News Wrap


The Bengal Government’s report on sharing the waters of the Teesta river, indicates that the river has only a sixteenth of the water that is needed for agriculture by Indian and Bangladeshi farmers, on either side of the border, during the dry season, which stretches from February to May, every year. Teesta originates in Sikkim, from Khangse and Zem glaciers, is joined by Rangeet at Teesta Bazar in Darjeeling, and enters Bangladesh at Mekhligunj in Cooch Behar, to join Brahmaputra. Eight dams in Sikkim use up 60% of Teesta waters, leaving only 40% for North Bengal. While water in Teesta in February-May is 100 cumec, water needed by Bengal and Bangladesh is 1600 cumec. The farm land fed by Teesta in Bengal is 9.2 lac hectare, and the farm land fed by Teesta in Bangladesh is 6.8 lac hectare. The land irrigated by Teesta in Bengal from February to May is 52,000 hectare. There are 54 rivers, other than Teesta, that flow to Bangladesh through Bengal.

As per official figures, India is the world’s largest milk producer, with 17% of global output in 2010-11. But this figure is suspicious, as all the cattle going for illegal slaughter now are milking cows, and this figure runs into lacs. District vets are never involved in any head count. There is no methodology till date, by which a head count can be done. India is the largest exporter of beef in the world. Half of India is drinking reconstiuted dried milk, falsely labelled fresh. The 37 pure cattle breeds in India, are on the verge of extinction. The looming milk crisis has been caused by the disappearance of India’s ‘desi’ cows. The indiscriminated cross breeding of Indian cattle with foreign breeds like Jersey and Holstein-Friesen has rendered 80% of Indian cattle in the non-descript category. In the next ten years, the projected demand for milk in India will touch 180 million ton. If India cannot keep pace, it will have to start importing milk, leading to much higher consumer prices. Artificial insemination has led to one bull inseminating thousands of cows. In India, it is the male calves that fill most of the trucks, going illegally for slaughter. Reportedly, India has about 3600 legal slaughter houses and 50,000 illegal ones, many of which slaughter cows.

Video Footage in J & K
The 09 April 2017 Srinagar Lok Sabha by-election clocked a mere 7% turnout. Budgam accounted for the deaths of seven of the eight protesters, during the poll day violence. A video surfaced a day after the polling, showing some CRPF personnel walking down a street, while being heckled, kicked and punched by local youths. There was no retaliation by the security personnel, who quietly walked to their camp, as they were under instructions to not open fire. The CRPF had strongly protested with the Jammu and Kashmir police, as its personnel and polling staff had abandoned the polling station early. After receiving a complaint from the CRPF, five persons were arrested, and a hunt was on for others, seen in the video shot in Budgam district. An FIR has also been lodged after a video surfaced in which an ITBP man was seen shooting right in the head of a stone-pelting protester, outside a polling station in the same area. A third video, shows a youth, Farooq Ahmad Dar, aged 26, an embroidery artist, tied up and plunked atop a spare tyre mounted in front of an army jeep, being driven around as a ‘‘human shield’’ on polling day. The tactic was apparently devised to warn residents, stone throwers and rampaging protesters.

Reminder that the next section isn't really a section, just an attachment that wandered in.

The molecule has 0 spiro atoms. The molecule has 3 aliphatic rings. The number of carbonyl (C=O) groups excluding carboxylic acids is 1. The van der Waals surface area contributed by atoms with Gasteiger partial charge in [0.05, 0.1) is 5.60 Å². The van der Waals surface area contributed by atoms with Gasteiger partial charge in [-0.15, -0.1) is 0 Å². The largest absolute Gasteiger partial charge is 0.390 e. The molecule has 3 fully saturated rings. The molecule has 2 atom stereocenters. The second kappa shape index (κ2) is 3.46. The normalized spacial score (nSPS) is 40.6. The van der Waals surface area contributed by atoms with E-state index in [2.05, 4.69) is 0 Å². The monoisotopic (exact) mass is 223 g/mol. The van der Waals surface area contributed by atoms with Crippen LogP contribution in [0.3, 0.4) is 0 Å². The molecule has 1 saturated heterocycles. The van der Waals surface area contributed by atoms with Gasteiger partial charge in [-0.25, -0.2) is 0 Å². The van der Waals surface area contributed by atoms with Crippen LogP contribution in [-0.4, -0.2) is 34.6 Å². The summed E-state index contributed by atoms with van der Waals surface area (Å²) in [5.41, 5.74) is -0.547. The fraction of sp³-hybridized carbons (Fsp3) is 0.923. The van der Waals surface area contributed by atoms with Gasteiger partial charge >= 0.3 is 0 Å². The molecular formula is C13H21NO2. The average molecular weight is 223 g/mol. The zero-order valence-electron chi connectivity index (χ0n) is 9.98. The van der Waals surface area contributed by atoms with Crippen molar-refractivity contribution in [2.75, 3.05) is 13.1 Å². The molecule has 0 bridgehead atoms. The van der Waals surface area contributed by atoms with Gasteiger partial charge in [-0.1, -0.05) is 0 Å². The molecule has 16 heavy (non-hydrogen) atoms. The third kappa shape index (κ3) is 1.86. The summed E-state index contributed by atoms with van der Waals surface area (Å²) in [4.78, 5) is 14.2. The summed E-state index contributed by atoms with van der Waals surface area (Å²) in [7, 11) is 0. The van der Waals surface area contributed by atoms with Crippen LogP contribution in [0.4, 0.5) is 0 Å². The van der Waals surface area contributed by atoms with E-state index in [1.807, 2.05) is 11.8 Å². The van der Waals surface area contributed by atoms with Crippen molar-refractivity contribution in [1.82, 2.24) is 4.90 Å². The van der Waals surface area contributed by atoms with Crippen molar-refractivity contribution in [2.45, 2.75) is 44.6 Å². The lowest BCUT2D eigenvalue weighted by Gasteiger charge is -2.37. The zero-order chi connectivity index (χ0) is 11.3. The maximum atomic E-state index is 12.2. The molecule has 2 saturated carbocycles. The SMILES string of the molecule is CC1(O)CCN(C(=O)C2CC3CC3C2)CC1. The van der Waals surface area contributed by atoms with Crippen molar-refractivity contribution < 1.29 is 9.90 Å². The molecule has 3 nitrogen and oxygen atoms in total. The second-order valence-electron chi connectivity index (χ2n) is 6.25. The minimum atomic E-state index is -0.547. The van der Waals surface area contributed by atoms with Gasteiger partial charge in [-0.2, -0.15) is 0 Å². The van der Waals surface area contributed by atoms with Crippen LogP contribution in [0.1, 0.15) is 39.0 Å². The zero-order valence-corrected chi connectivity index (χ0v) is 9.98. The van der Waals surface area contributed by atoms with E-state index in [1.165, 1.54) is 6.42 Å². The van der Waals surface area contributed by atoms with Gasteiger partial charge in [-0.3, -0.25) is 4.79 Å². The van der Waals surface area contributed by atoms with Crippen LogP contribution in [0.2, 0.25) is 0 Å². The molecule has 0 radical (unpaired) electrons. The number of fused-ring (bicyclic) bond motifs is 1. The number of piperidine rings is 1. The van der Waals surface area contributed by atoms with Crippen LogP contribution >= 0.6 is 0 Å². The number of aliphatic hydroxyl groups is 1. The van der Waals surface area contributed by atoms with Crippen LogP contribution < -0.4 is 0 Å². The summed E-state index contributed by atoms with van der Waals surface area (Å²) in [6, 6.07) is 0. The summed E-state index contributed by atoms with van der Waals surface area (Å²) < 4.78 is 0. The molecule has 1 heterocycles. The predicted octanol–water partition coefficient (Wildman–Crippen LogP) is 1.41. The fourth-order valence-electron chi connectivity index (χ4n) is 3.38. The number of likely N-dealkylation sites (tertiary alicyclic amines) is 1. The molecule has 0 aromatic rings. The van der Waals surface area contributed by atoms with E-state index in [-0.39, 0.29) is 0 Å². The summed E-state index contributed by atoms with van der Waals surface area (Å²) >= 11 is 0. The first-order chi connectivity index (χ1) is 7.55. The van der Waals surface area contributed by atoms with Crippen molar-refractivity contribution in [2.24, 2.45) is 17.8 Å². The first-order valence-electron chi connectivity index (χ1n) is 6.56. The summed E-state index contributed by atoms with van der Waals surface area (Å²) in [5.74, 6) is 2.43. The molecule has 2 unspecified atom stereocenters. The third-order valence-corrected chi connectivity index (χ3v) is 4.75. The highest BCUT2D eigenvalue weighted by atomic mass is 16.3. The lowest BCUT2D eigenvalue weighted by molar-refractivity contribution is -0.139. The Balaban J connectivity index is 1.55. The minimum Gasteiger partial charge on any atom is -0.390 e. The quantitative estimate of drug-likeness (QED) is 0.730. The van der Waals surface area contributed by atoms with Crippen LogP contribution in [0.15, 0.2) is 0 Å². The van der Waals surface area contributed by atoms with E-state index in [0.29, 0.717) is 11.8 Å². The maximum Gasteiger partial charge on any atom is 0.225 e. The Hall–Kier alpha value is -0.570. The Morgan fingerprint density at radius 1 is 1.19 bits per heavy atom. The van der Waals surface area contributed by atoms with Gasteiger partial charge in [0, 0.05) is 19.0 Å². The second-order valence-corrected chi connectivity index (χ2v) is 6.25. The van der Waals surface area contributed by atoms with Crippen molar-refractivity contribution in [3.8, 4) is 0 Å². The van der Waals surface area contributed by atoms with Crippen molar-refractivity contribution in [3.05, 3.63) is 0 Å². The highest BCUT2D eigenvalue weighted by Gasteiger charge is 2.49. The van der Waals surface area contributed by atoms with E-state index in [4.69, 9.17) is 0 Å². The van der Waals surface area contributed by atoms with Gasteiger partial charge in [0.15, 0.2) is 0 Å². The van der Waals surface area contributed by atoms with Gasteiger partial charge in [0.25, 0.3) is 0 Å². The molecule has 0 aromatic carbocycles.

Animal sacrifice
The age-old practice of ‘animal sacrifice’ will be back in practice in the hill state of Himachal Pradesh, after a three-year gap. Earlier, the Himachal Pradesh High Court in 2014 had imposed a ban on ‘animal sacrifice’ at religious places and congregations. The Supreme Court Interim Order of 10 April 2017, observes that animal sacrifice for religious deities shall be done in an area [enclosure] set up in accordance with the law, by the Municipal Authority, in consultation with the Animal Welfare Board of India. The people in the hill state have deep faith on deities, and the practice of animal sacrifice. Animal sacrifice would now be carried out in Kullu Dusshera festival this year in Lanka Bekar area, in Kullu. With the earlier High Court ban, symbolic sacrifices like coconuts had substituted animal like buffalo, male sheep, fish, crab or chicken, as offering to appear gods and goddesses, at the culmination of the week long Dussehra festivities. Animal sacrifice involved in thousands of animals being sacrificed every year, in the name of worship.

Erdogan’s Powers
In a referendum to grant new powers to Turkey’s President Erdogan, with about 99% of ballot counted, ‘Yes’ was on about 51.3% and ‘No’ on about 48.7%. Erdogan supporters claim replacing the parliamentary system with an executive presidency, would modernise Turkey. The two main opposition parties are challenging the results. The role of the Prime Minister, presently Binali Yildirim, would be abolished, and executive powers would be transferred to Erdogan. The President would also be able to appoint judges, pass deerees, and have greater influence over the civil service. USA and France too have an executive presidency. The outcome remains too close to call, despite the clear advantage in resources and airtime enjoyed by the AK Party’s ‘Yes’ campaign. Opposition parties complained of a number of irregularities in the voting, including an electoral board decision to accept as valid ballots, that did not bear the official stamp. The ‘Yes’ vote could also see Erdogan remain in office until 2029. The state of emergency decrees in Turkey, have allowed Erdogan to jail more than 40,000 people accused of plotting a failed coup, fire or suspend more than 140,000 people additionally, shut down about 1500 civil groups, arrest at least 120 journalists and close more than 150 news media outlets. Access to Wikipedia is blocked.

Vol. 50, No.5, Aug 6 - 12, 2017